Note he said “known” energy resources and he wrote this book 13 years ago. I’m not even sure if this includes the trillion dollars of rare earth minerals (critical in building microchips and other computer based architecture) believed to be hidden beneath the mountains of Afghanistan. Remember this man Brzezinski crafted the policy which dragged the Soviets into Afghanistan. He was Jimmy’s Carter foreign policy consigliere so to speak. He also is very much a mentor to one Barack Hussein Obama going back to his Columbia days.

Think for a second? Why don’t they want America resource independent? We have plenty of oil shale and oil in the Dakotas/Montana and let’s not even get started on the Alaskan Wildlife Refuge. Why did they nearly drive all our offshore oil rigs out of the Gulf and to Brazil?

If you have read the writings of these global elites like Brzezinski they are adamant that in their worldview that no country can be independent from the others. In their twisted view, one region shall be de facto area for unskilled manufacturing (Asia), one for finance & professional services, etc. and so and so forth in an interconnected web. They are diametrically opposed to strong, independent country with it’s own industrial capacity and resources since it is less susceptible to their whims and overtures.I’ve included another disturbing statement from Brzezinski below in which he is whimsically ruminating about the future of the United States and it’s role in foreign affairs:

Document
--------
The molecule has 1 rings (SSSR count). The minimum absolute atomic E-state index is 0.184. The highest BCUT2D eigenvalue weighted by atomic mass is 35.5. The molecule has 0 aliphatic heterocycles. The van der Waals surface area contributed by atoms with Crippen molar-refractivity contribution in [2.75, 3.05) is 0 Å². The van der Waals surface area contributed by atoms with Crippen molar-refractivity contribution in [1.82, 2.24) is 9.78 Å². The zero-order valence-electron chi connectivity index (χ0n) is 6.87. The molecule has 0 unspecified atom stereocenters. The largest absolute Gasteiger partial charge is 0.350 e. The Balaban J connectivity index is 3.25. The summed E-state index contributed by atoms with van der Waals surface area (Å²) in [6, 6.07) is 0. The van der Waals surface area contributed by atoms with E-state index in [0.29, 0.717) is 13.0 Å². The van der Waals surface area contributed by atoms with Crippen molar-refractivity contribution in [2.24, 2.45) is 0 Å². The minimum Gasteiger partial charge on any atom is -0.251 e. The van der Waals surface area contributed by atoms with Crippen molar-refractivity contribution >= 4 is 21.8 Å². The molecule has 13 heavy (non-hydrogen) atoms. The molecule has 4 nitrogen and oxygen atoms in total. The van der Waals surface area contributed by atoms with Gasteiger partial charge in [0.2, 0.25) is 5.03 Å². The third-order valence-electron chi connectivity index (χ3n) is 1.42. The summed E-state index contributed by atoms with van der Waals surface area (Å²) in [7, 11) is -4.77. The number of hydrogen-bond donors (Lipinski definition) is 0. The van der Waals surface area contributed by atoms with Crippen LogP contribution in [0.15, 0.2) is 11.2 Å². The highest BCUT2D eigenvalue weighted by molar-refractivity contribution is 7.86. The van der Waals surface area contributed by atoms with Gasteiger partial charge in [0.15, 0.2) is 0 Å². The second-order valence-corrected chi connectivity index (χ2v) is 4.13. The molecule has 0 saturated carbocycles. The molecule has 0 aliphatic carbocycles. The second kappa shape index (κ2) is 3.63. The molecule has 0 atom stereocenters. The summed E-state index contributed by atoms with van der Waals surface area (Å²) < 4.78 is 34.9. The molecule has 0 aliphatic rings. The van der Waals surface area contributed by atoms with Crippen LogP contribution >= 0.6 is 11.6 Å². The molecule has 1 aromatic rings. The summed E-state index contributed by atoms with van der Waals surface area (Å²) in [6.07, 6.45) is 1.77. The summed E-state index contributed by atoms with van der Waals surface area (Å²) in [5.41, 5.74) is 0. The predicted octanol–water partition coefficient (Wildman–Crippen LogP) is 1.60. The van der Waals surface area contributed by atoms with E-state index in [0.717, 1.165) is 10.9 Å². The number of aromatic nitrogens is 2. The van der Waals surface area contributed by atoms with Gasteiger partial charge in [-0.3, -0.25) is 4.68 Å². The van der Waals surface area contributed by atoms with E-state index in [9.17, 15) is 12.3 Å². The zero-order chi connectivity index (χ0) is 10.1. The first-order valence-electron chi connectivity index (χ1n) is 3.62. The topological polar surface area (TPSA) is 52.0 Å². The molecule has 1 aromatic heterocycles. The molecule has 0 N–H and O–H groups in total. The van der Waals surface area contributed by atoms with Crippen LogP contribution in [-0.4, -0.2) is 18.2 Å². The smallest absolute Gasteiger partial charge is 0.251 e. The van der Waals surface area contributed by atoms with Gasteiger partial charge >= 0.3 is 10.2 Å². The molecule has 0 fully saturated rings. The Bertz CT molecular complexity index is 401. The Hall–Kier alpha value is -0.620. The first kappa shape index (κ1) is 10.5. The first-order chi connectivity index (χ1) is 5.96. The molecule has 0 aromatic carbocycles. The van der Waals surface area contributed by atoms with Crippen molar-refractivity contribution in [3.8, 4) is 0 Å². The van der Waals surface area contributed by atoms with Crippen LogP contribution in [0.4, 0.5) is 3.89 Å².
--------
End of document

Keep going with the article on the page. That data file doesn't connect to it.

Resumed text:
“Never before has a populist democracy attained international supremacy. But the pursuit of power is not a goal that commands popular passion, except in conditions of a sudden threat or challenge to the public’s sense of domestic well-being. The economic self-denial (that is, defense spending) and the human sacrifice (casualties, even among professional soldiers) required in the effort are uncongenial to democratic instincts. Democracy is inimical to imperial mobilization.” (p.35)

These are some seriously deluded people with exclusive access to the White House/Pentagon/Congress and to underestimate them is the height of foolishness.

Pitchforker on December 22, 2011 at 12:05 AM

Pitchforker on December 21, 2011 at 11:25 PM
No, opposing pedophile freaks is very American, unless you only do so because they are competing for your personal supply.

Lighthorse on December 21, 2011 at 11:46 PM

Good. At least, we agree on something. We both hate Kinsey.

Pitchforker on December 22, 2011 at 12:30 AM

Finally, consider the fact that the responsibility for protecting classified material lies with the executive branch — up to and including the President.  Paul’s declaration that we should be celebrating a man who deliberately exposed that material because of the supposed eeevil done by the American government sounds like a man who’s more interested in his own paranoid fantasies than he is in conducting the duties of the Commander in Chief. 

Well there’s that and then there’s the fact that he claimed he did this cuz he had just broken up with his boyfriend.

DSchoen on December 22, 2011 at 6:12 AM

Is Bradley Manning asking himself “WWLGGD”?

crankybutt on December 23, 2011 at 2:01 PM

Comment pages: 1 5 6 7